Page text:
Video

Video Hometown of Boy Scouts of America Founder Reacts to Gay Leader Decision

Ottawa, Illinois, is the hometown of W.D. Boyce, who founded the Boy Scouts of America in 1910. In Ottawa, where Scouting remains an important part of the legacy of the community, the end of the organization's ban on openly gay adult leaders was seen as inevitable. VOA's Kane Farabaugh reports.
Video

Video 'Metal Muscles' Flex a New Bionic Hand

Artificial limbs, including the most complex of them – the human hand – are getting more life-like and useful due to constant advances in tiny hydraulic, pneumatic and electric motors called actuators. But now, as VOA’s George Putic reports, scientists in Germany say the future of the prosthetic hand may lie not in motors but in wires that can ‘remember’ their shape.
Video

Video Russia Accused of Abusing Interpol to Pursue Opponents

A British pro-democracy group has accused Russia of abusing the global law enforcement agency Interpol by requesting the arrest and extradition of political opponents. A new report by the group notes such requests can mean the accused are unable to travel and are often unable to open bank accounts. VOA's Henry Ridgwell reports.
Video

Video 'Positive Atmosphere' Points Toward TPP Trade Deal in Hawaii

Talks on a major new trade agreement among 12 Pacific Rim nations are said to be nearing completion in Hawaii. Some trade experts say the "positive atmosphere" at the discussions could mean a deal is within reach, but there is still hard bargaining to be done over many issues and products, including U.S. drugs and Japanese rice. VOA's Jim Randle reports.
Video

Video Genome Initiative Urgently Moves to Freeze DNA Before Species Go Extinct

Earth is in the midst of its sixth mass extinction. The last such event was caused by an asteroid 66 million years ago. It killed off the dinosaurs and practically everything else. So scientists are in a race against time to classify the estimated 11 million species alive today. So far only 2 million are described by science, and researchers are worried many will disappear before they even have a name. VOA’s Rosanne Skirble reports.
Video

Video Scientists: One-Dose Malaria Cure is Possible

Scientists have long been trying to develop an effective protection and cure for malaria - one of the deadliest diseases that affects people in tropical areas, especially children. As the World Health Organization announces plans to begin clinical trials of a promising new vaccine, scientists in South Africa report that they too are at an important threshold. George Putic reports, they are testing a compound that could be a single-dose cure for malaria.
Video

Video 'New York' Magazine Features 35 Cosby Accusers

The latest issue of 'New York' magazine features 35 women who say they were drugged and raped by film and television celebrity Bill Cosby. The women are aged from 44 to 80 and come from different walks of life and races. The magazine interviewed each of them separately, but Zlatica Hoke reports their stories are similar.
Video

Video US Calls Fight Against Human Trafficking a Must Win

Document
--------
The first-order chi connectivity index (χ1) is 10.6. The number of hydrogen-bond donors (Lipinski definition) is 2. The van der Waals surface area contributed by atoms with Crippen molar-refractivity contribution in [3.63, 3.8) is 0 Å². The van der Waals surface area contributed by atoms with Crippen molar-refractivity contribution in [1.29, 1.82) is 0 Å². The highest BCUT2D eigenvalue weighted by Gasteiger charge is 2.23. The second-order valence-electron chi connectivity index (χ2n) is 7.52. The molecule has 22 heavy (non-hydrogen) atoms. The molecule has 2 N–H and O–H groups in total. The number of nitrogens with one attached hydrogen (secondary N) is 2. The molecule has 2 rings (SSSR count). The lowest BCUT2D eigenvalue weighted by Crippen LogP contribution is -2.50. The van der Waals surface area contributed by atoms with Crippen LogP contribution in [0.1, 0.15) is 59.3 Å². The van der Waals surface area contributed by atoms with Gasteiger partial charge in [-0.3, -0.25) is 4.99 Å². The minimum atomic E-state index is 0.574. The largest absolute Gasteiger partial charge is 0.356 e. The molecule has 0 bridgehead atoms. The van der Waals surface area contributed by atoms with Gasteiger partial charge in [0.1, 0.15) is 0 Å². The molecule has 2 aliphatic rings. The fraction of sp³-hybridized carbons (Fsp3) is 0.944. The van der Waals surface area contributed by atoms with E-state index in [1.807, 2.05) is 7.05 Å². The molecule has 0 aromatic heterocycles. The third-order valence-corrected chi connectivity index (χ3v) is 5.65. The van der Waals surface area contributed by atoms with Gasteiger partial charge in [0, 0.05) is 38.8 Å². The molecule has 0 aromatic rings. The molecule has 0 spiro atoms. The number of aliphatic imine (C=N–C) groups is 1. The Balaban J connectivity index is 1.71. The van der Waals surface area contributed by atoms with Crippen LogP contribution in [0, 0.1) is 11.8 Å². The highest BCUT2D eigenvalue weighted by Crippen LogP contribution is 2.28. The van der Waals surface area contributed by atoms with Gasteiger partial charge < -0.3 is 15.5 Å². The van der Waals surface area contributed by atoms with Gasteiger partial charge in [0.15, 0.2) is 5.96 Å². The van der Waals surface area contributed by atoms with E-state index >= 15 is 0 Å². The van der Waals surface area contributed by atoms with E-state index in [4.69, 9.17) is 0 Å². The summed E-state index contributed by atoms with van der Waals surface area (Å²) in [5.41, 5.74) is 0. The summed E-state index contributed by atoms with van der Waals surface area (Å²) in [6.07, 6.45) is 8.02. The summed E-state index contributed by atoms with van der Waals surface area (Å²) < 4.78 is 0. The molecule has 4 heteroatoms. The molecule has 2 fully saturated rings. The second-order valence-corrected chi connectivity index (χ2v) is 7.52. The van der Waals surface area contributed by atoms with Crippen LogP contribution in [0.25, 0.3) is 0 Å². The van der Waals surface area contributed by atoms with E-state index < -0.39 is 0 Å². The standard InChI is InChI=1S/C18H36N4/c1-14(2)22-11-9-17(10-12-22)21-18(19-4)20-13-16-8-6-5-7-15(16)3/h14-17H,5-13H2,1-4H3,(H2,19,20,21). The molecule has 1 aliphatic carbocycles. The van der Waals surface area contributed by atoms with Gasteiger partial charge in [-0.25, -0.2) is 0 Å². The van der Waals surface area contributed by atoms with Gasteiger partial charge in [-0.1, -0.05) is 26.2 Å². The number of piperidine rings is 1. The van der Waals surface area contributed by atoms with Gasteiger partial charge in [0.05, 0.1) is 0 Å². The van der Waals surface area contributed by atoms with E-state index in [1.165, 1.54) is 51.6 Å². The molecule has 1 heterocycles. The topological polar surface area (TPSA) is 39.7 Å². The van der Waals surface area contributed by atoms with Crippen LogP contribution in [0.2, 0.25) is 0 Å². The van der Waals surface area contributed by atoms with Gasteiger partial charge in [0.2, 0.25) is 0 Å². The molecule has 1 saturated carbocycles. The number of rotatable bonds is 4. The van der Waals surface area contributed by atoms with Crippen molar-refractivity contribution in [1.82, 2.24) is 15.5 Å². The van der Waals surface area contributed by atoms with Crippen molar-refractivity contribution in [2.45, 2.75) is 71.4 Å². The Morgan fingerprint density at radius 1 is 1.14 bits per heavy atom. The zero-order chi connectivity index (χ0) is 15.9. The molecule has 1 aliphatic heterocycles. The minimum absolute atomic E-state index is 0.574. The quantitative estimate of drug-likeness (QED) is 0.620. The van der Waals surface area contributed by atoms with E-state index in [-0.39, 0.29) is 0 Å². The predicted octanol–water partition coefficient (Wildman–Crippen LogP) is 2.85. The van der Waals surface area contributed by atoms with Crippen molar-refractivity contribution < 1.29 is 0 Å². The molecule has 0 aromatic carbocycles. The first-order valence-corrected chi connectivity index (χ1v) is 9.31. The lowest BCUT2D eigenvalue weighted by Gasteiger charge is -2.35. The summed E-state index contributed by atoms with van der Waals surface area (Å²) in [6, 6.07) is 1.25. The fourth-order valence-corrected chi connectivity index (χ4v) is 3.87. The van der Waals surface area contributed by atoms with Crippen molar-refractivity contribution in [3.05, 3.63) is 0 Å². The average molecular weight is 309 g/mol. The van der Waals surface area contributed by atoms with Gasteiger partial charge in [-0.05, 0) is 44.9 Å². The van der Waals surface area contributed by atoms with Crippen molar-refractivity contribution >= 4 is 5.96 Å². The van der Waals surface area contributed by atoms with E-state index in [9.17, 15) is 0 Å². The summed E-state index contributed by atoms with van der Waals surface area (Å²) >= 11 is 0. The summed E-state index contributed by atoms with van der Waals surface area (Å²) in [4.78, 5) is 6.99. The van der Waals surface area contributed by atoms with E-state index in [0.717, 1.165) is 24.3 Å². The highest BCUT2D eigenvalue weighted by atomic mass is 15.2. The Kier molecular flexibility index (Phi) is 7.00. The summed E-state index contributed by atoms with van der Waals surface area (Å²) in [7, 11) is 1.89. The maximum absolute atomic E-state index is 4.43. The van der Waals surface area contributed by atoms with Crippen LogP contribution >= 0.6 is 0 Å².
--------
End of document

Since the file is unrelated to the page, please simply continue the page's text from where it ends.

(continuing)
The United States is promising not to give up its fight against what Secretary of State John Kerry calls the “scourge” of modern slavery. Officials released the country’s annual human trafficking report Monday – a report that’s being met with some criticism. VOA’s National Security correspondent Jeff Seldin has more from the State Department.
Video

Video Washington DC Underground Streetcar Station to Become Arts Venue

Abandoned more than 50 years ago, the underground streetcar station in Washington D.C.’s historic DuPont Circle district is about to be reborn. The plan calls for turning the spacious underground platforms - once meant to be a transportation hub, - into a unique space for art exhibitions, presentations, concerts and even a film set. Roman Mamonov has more from beneath the streets of the U.S. capital. Joy Wagner narrates his report.
Video

Video Europe’s Twin Crises Collide in Greece as Migrant Numbers Soar

Greece has replaced Italy as the main gateway for migrants into Europe, with more than 100,000 arrivals in the first six months of 2015. Many want to move further into Europe and escape Greece’s economic crisis, but they face widespread dangers on the journey overland through the Balkans. VOA's Henry Ridgwell reports.
Video

Video Stink Intensifies as Lebanon’s Trash Crisis Continues

After the closure of a major rubbish dump a week ago, the streets of Beirut are filling up with trash. Having failed to draw up a plan B, politicians are struggling to deal with the problem. John Owens has more for VOA from Beirut.
Video

Video Paris Rolls Out Blueprint to Fight Climate Change

A U.N. climate conference in December aims to produce an ambitious agreement to fight heat-trapping greenhouse gases. But many local governments are not waiting, and have drafted their own climate action plans. That’s the case with Paris — which is getting special attention, since it’s hosting the climate summit. Lisa Bryant takes a look for VOA at the transformation of the French capital into an eco-city.
Video

Video Racially Diverse Spider-Man Takes Center Stage

Whether it’s in a comic book or on the big screen, fans have always known the man behind the Spider-Man mask as Peter Parker. But that is changing, at least in the comic book world. Marvel Comics announced that a character called Miles Morales will replace Peter Parker as Spider-Man in a new comic book series. He is half Latino, half African American, and he is quite popular among comic book fans. Correspondent Elizabeth Lee reports from Los Angeles.
Video

Video Historic Symbol Is Theme of Vibrant New Show

A new exhibit in Washington is paying tribute to the American flag with a wide and eclectic selection of artwork that uses the historic symbol as its central theme. VOA’s Julie Taboh was at the DC Chamber of Commerce for the show’s opening.

VOA Blogs